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Cannabis collective looks to connect home growers with patients in need

An organization in Vancouver’s Downtown Eastside is seeking to address some of the challenges the neighbourhood residents are facing when it comes to accessing cannabis legally, by connecting legal home growers with those in need of cannabis. 

Home growers who want to provide cannabis at no cost to those in need can reach out to the nonprofit through their new initiative recently launched online. 

Started in 2017 by local activist Sarah Blyth, the High Hopes Cannabis Collective is a harm reduction program that has been seeking to provide access to cannabis as an alternative for opioids for marginalized residents of the city’s most economically challenged neighbourhood. High Hopes Cannabis Collective is a project of High Hopes Research Society – a registered non-profit in British Columbia.  

Among other initiatives, the group has worked to supply free and low cost cannabis and cannabis products to residents of the Downtown Eastside, largely via donations from local growers and dispensaries in the community. 

Now that cannabis is legal in Canada, and Vancouver has become less permissive of operations such as High Hopes that previously operated in a grey area of under enforcement, Blyth says they are pivoting to a distribution model that works within the confines of the federal regulations. 

Since it is legal in Canada to grow up to four plants per household (except currently in Quebec and Manitoba, pending some court challenges), High Hopes has established and recently launched a program that encourages home growers to donate cannabis that High Hopes can then provide to their clients in need, at no cost. 

Home growers who wish to take part in the program and donate a portion of their harvest can sign up on their website, and High Hopes will then contact the growers to begin the vetting process to ensure their goals are aligned with the organization. 

A representative with High Hopes who asked to only be identified as “Minna” says they are taking careful steps to ensure they work with growers that they know and trust, who can deliver a quality of cannabis suitable to their clients, who often have compromised immunity and require a high quality, high potency product. 

“For us right now,” says Minna, “we pick people that we trust and that we have heard good things about their supply. A lot of the people that we provide cannabis to are using it to manage their illness. So things like moulds, or really dried cannabis might aggravate certain conditions they have, so we’re making sure that the home grow suppliers know what they are doing.”

Although the program only recently launched, Minna says they have already heard from a few growers who wish to donate, and they are looking forward to hearing from others. 

In addition to this program, High Hopes is also in the process of working on getting their non medical sales licence form the province, a process they started in 2019. The nonprofit’s application has reportedly received initial approval from the province, and they are now awaiting approval from the city of Vancouver. Once the province completes the first stage of an application from a prospective cannabis retailer, it is sent to the city for approval, before being sent back to the province for final approval and issuance of the licence.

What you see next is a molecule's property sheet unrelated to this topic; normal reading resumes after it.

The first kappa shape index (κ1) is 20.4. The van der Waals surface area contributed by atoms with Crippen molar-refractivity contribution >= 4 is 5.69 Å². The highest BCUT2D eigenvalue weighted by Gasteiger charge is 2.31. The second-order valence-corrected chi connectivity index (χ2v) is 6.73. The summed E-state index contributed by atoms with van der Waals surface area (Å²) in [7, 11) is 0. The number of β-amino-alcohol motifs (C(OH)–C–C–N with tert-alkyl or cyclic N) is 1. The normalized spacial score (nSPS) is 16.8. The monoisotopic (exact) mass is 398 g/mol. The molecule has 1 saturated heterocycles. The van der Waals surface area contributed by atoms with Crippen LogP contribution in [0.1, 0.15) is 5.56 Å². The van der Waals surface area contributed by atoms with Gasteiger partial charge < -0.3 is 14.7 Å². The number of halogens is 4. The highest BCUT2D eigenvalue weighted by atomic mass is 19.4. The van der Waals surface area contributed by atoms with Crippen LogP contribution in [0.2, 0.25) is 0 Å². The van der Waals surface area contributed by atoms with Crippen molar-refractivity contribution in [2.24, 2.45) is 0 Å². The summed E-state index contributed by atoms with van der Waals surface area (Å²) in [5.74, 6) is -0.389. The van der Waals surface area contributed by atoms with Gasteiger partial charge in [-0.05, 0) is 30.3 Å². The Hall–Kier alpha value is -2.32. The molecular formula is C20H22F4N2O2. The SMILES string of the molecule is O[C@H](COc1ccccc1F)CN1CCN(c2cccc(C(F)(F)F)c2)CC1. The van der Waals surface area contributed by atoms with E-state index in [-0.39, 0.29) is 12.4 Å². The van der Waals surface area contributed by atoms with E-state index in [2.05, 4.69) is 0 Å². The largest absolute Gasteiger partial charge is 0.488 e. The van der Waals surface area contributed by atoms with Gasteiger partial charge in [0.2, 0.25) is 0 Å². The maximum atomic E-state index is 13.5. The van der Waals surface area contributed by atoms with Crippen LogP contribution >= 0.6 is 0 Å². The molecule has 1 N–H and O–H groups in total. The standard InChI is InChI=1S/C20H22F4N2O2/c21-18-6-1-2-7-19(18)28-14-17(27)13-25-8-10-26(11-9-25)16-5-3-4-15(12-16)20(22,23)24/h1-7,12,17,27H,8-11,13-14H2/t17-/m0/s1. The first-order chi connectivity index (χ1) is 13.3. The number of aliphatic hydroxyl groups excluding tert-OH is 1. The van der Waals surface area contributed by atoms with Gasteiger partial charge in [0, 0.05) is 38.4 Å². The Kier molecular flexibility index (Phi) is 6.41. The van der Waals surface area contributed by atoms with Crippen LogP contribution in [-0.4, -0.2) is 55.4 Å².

However, because High Hopes operates in Vancouver’s ‘exclusion zone’ within the Downtown Eastside, they have to apply for a variance from the city. Because of the COVID-19 health crisis, the city’s Board of Variance is not currently meeting, so High Hopes will be waiting until at least this summer to have their variance application heard. 

Initially, High Hopes operated in what Blyth refers to as the grey area of under-enforcement by the city of Canada’s cannabis laws pre-legalization. Since legalization, she says they have been working to operate within the boundaries of federal legalization, while still ensuring they can serve their patients and clientele. 

“Before legalization we were operating in the grey area where the city was allowing people who had applied for licenses (through the city’s medical cannabis licence program, the MMRU) to open,” says Blyth. “But then lots of things became illegal when cannabis became legal. There was no more grey area. In some ways when cannabis became legal, what we did became more illegal. So everybody who was operating without a licence had to shut down or apply for a licence (with the province).”

She says High Hopes originally applied with the city for an MMRU licence in 2017, but had to apply for a variance due to the city’s ‘exclusion zone’ in the Downtown Eastside that prevented any cannabis dispensaries from operating in the low income neighbourhood. 

The intention behind their non medical sales licence is to create a revenue stream for the organizations charitable and non-profit activities in the community.

“We want to see if we can have a unique approach for people who are living in poverty. It’s a different approach,” continues Blyth. “We want to give people access to safe supply of cannabis. You can’t do things any more that aren’t legal without risking penalties of some sort so we’re doing everything in a legal, legitimate way right now because we want to make sure that we get a program that will last for people and will help people in the community, run by the community, for the community.”

Those interested in learning more about High Hopes can contact them at their website at discoverhighhopes.com/contribute.

About Author

David Brown writes about cannabis policy and industry stuff and lives in British Columbia. He likes plants.